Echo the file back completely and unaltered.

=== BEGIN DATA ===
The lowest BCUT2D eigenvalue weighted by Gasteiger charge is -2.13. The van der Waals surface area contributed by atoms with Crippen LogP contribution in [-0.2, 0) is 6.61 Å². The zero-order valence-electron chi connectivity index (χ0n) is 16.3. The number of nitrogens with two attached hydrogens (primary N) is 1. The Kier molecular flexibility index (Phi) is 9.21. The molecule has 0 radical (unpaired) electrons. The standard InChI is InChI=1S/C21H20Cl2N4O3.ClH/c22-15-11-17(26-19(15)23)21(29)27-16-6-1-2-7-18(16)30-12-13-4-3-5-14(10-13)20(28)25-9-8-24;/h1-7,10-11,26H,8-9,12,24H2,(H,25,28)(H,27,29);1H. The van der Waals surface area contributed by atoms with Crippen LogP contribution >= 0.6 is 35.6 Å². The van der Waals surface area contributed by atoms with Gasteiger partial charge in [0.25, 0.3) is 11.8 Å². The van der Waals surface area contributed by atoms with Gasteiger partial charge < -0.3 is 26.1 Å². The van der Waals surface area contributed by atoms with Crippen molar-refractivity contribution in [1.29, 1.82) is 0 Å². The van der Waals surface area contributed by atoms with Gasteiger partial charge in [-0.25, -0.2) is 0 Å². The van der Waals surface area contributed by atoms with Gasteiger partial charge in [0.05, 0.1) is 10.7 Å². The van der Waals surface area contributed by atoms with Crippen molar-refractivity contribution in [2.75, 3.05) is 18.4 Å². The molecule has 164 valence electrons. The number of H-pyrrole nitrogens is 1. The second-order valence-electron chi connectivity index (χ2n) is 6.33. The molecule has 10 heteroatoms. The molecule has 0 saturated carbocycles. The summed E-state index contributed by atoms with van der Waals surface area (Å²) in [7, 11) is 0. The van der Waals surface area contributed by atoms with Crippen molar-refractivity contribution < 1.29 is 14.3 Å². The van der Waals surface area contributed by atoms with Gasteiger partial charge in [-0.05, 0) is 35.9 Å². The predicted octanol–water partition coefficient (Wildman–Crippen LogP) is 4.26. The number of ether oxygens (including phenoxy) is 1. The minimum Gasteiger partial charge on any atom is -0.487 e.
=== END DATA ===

The lowest BCUT2D eigenvalue weighted by Gasteiger charge is -2.13. The van der Waals surface area contributed by atoms with Crippen LogP contribution in [-0.2, 0) is 6.61 Å². The zero-order valence-electron chi connectivity index (χ0n) is 16.3. The number of nitrogens with two attached hydrogens (primary N) is 1. The Kier molecular flexibility index (Phi) is 9.21. The molecule has 0 radical (unpaired) electrons. The standard InChI is InChI=1S/C21H20Cl2N4O3.ClH/c22-15-11-17(26-19(15)23)21(29)27-16-6-1-2-7-18(16)30-12-13-4-3-5-14(10-13)20(28)25-9-8-24;/h1-7,10-11,26H,8-9,12,24H2,(H,25,28)(H,27,29);1H. The van der Waals surface area contributed by atoms with Crippen LogP contribution >= 0.6 is 35.6 Å². The van der Waals surface area contributed by atoms with Gasteiger partial charge in [0.25, 0.3) is 11.8 Å². The van der Waals surface area contributed by atoms with Gasteiger partial charge < -0.3 is 26.1 Å². The van der Waals surface area contributed by atoms with Crippen molar-refractivity contribution in [1.29, 1.82) is 0 Å². The van der Waals surface area contributed by atoms with Gasteiger partial charge in [-0.25, -0.2) is 0 Å². The van der Waals surface area contributed by atoms with Gasteiger partial charge in [0.05, 0.1) is 10.7 Å². The van der Waals surface area contributed by atoms with Crippen molar-refractivity contribution in [2.75, 3.05) is 18.4 Å². The molecule has 164 valence electrons. The number of H-pyrrole nitrogens is 1. The second-order valence-electron chi connectivity index (χ2n) is 6.33. The molecule has 10 heteroatoms. The molecule has 0 saturated carbocycles. The summed E-state index contributed by atoms with van der Waals surface area (Å²) in [7, 11) is 0. The van der Waals surface area contributed by atoms with Crippen molar-refractivity contribution < 1.29 is 14.3 Å². The van der Waals surface area contributed by atoms with Gasteiger partial charge in [-0.05, 0) is 35.9 Å². The predicted octanol–water partition coefficient (Wildman–Crippen LogP) is 4.26. The number of ether oxygens (including phenoxy) is 1. The minimum Gasteiger partial charge on any atom is -0.487 e.